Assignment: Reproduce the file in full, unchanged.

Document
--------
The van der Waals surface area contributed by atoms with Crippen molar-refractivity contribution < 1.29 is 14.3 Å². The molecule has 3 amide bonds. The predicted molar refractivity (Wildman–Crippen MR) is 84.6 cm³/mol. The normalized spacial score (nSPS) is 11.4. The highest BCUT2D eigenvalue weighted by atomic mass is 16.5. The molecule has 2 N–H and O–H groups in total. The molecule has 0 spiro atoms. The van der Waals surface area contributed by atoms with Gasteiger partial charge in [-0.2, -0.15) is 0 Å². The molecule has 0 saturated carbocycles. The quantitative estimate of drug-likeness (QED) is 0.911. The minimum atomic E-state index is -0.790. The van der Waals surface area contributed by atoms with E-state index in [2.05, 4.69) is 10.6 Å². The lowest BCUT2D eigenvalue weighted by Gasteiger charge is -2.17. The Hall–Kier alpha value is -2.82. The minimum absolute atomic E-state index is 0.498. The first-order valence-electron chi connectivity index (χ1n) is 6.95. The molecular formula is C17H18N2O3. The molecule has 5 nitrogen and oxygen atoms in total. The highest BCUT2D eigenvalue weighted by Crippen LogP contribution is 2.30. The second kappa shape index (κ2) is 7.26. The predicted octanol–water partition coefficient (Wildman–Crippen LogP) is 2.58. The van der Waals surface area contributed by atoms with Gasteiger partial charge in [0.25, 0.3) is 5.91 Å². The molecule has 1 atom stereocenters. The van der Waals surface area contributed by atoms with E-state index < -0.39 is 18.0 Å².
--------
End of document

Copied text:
The van der Waals surface area contributed by atoms with Crippen molar-refractivity contribution < 1.29 is 14.3 Å². The molecule has 3 amide bonds. The predicted molar refractivity (Wildman–Crippen MR) is 84.6 cm³/mol. The normalized spacial score (nSPS) is 11.4. The highest BCUT2D eigenvalue weighted by atomic mass is 16.5. The molecule has 2 N–H and O–H groups in total. The molecule has 0 spiro atoms. The van der Waals surface area contributed by atoms with Gasteiger partial charge in [-0.2, -0.15) is 0 Å². The molecule has 0 saturated carbocycles. The quantitative estimate of drug-likeness (QED) is 0.911. The minimum atomic E-state index is -0.790. The van der Waals surface area contributed by atoms with E-state index in [2.05, 4.69) is 10.6 Å². The lowest BCUT2D eigenvalue weighted by Gasteiger charge is -2.17. The Hall–Kier alpha value is -2.82. The minimum absolute atomic E-state index is 0.498. The first-order valence-electron chi connectivity index (χ1n) is 6.95. The molecular formula is C17H18N2O3. The molecule has 5 nitrogen and oxygen atoms in total. The highest BCUT2D eigenvalue weighted by Crippen LogP contribution is 2.30. The second kappa shape index (κ2) is 7.26. The predicted octanol–water partition coefficient (Wildman–Crippen LogP) is 2.58. The van der Waals surface area contributed by atoms with Gasteiger partial charge in [0.25, 0.3) is 5.91 Å². The molecule has 1 atom stereocenters. The van der Waals surface area contributed by atoms with E-state index < -0.39 is 18.0 Å².